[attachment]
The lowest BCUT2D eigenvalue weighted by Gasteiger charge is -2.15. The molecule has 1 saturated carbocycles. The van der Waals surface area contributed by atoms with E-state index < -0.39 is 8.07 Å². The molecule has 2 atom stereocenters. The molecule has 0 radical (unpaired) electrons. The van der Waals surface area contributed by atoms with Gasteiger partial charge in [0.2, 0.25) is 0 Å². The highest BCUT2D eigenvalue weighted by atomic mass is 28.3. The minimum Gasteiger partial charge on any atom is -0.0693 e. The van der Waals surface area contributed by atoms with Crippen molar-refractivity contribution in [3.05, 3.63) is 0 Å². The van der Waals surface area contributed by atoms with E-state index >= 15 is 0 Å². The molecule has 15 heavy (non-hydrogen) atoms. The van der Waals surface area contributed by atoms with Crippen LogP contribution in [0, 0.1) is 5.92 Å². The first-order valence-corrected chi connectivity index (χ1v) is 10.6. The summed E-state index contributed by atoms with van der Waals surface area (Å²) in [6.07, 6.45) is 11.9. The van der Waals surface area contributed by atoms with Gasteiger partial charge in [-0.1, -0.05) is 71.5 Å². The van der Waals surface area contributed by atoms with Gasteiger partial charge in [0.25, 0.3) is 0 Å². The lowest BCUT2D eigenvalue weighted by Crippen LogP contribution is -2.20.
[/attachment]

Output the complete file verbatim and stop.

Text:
The lowest BCUT2D eigenvalue weighted by Gasteiger charge is -2.15. The molecule has 1 saturated carbocycles. The van der Waals surface area contributed by atoms with E-state index < -0.39 is 8.07 Å². The molecule has 2 atom stereocenters. The molecule has 0 radical (unpaired) electrons. The van der Waals surface area contributed by atoms with Gasteiger partial charge in [0.2, 0.25) is 0 Å². The highest BCUT2D eigenvalue weighted by atomic mass is 28.3. The minimum Gasteiger partial charge on any atom is -0.0693 e. The van der Waals surface area contributed by atoms with Crippen molar-refractivity contribution in [3.05, 3.63) is 0 Å². The van der Waals surface area contributed by atoms with E-state index >= 15 is 0 Å². The molecule has 15 heavy (non-hydrogen) atoms. The van der Waals surface area contributed by atoms with Crippen LogP contribution in [0, 0.1) is 5.92 Å². The first-order valence-corrected chi connectivity index (χ1v) is 10.6. The summed E-state index contributed by atoms with van der Waals surface area (Å²) in [6.07, 6.45) is 11.9. The van der Waals surface area contributed by atoms with Gasteiger partial charge in [-0.1, -0.05) is 71.5 Å². The van der Waals surface area contributed by atoms with Gasteiger partial charge in [0.25, 0.3) is 0 Å². The lowest BCUT2D eigenvalue weighted by Crippen LogP contribution is -2.20.